Statue, Arena Name, Banners: How to Best Celebrate the Life of Joey Moss?
We asked our readers how to best remember a man who truly was an Edmonton icon.
By Steven Sandor | October 29, 2020
Edmonton loved Joey Moss. No, Edmonton loves Joey Moss. He may have passed, but it’s clear that this city will not let his memory fade away quietly. Flowers are being left at both the Wayne Gretzky statue outside of Rogers Place, and at the Joey Moss mural on 99th Street, painted by Ian Mulder. Radio stations have dedicated entire segments to anecdotes about him. We are truly celebrating the life of a remarkable Edmontonian.
We asked our readers how the city could best commemorate the life of Joey Moss, a dressing-room attendant for both the Edmonton Oilers and the currently unnamed CFL team. Personally, I remember Joey as the kind of person who could brighten your mood even if you were having the worst of days. There was a time when I spent quite a bit of time around the Oilers, and Joey never failed to greet me with a “Steve, looking good today!” It didn’t matter if the coach had just subjected the team to a bag skate because of a string of poor performances, or if the team had come off a multi-goal win. If there ever was a person we should call Mr. Brightside, it was Joey Moss.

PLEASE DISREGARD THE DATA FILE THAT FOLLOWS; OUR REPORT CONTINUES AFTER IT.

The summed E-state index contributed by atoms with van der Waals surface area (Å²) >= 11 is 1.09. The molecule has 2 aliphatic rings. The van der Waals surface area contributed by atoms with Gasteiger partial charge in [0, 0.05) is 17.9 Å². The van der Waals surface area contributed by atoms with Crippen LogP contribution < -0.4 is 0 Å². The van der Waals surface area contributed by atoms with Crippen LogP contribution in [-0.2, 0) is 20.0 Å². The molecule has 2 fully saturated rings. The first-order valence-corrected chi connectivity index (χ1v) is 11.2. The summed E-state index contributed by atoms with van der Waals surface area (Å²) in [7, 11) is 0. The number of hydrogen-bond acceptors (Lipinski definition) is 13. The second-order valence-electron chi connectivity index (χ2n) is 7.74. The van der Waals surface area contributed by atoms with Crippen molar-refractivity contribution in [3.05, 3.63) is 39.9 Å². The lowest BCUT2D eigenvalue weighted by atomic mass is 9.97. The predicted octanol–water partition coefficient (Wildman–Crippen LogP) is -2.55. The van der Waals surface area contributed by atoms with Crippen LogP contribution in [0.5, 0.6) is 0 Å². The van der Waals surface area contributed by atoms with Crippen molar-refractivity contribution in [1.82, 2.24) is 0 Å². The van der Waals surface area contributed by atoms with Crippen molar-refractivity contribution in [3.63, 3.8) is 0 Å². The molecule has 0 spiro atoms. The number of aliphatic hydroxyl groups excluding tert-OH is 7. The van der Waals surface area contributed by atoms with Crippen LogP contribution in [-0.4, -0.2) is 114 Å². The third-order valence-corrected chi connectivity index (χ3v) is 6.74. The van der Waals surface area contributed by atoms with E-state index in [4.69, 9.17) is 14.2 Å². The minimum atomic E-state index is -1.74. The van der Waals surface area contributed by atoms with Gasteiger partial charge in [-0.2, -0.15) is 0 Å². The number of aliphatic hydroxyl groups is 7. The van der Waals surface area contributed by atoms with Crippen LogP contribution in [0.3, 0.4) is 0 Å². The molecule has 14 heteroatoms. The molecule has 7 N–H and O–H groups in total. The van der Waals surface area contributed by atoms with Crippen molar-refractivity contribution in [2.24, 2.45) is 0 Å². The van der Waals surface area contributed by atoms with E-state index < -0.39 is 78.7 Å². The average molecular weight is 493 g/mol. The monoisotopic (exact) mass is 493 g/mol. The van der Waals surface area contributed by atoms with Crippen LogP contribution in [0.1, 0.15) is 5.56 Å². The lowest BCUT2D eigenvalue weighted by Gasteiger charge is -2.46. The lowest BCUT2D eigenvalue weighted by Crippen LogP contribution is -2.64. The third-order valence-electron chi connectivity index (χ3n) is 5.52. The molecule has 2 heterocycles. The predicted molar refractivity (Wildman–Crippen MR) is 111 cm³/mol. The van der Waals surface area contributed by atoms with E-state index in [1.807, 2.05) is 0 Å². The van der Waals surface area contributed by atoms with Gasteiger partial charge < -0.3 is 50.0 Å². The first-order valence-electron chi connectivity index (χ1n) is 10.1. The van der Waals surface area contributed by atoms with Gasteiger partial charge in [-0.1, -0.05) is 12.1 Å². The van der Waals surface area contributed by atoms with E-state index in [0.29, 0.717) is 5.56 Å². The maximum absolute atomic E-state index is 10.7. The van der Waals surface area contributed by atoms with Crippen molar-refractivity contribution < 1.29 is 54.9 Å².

The readers answered. Here’s a sample of their suggestions:
After a scan through the comments, we see that our readers really would like to see the community rink at Rogers Place named for Joey Moss. Statues (and we have some knowledge of this, thanks to our participation in getting the SCTV statue erected downtown) can take years, from putting out a call for submissions, to the work being completed, to getting a spot secured, to making sure there is an agreement in place to have a statue maintained. It is a very complex process, one that needs a lot more work than online petitions and goodwill.
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But this is for certain: It’s amazing how many of us have Joey Moss stories to tell, isn’t it? And, no matter what happens when it comes to a physical memorial, it’s the intangibles that will stay with us. It’s how he inspired us, how he helped us see our best versions of ourselves. And that’s why these past few days have truly has been a public celebration of his life.